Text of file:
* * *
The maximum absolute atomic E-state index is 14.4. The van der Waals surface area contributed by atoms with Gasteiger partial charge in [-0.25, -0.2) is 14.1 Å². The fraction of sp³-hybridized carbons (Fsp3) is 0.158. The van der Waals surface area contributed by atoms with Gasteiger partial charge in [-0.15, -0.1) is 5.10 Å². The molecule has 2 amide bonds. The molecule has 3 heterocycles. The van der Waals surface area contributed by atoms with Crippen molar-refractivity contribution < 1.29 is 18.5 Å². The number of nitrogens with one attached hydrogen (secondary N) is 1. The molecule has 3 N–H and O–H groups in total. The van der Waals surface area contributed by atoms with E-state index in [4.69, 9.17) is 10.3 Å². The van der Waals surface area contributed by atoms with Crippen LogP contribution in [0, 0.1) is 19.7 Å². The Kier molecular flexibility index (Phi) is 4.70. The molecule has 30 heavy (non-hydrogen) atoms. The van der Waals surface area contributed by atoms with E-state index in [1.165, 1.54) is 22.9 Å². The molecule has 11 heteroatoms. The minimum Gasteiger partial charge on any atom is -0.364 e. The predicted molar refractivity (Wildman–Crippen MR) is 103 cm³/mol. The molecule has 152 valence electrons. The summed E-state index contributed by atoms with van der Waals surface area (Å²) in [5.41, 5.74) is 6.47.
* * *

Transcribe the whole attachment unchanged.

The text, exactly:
The maximum absolute atomic E-state index is 14.4. The van der Waals surface area contributed by atoms with Gasteiger partial charge in [-0.25, -0.2) is 14.1 Å². The fraction of sp³-hybridized carbons (Fsp3) is 0.158. The van der Waals surface area contributed by atoms with Gasteiger partial charge in [-0.15, -0.1) is 5.10 Å². The molecule has 2 amide bonds. The molecule has 3 heterocycles. The van der Waals surface area contributed by atoms with Crippen molar-refractivity contribution < 1.29 is 18.5 Å². The number of nitrogens with one attached hydrogen (secondary N) is 1. The molecule has 3 N–H and O–H groups in total. The van der Waals surface area contributed by atoms with E-state index in [4.69, 9.17) is 10.3 Å². The van der Waals surface area contributed by atoms with Crippen LogP contribution in [0, 0.1) is 19.7 Å². The Kier molecular flexibility index (Phi) is 4.70. The molecule has 30 heavy (non-hydrogen) atoms. The van der Waals surface area contributed by atoms with E-state index in [1.165, 1.54) is 22.9 Å². The molecule has 11 heteroatoms. The minimum Gasteiger partial charge on any atom is -0.364 e. The predicted molar refractivity (Wildman–Crippen MR) is 103 cm³/mol. The molecule has 152 valence electrons. The summed E-state index contributed by atoms with van der Waals surface area (Å²) in [5.41, 5.74) is 6.47.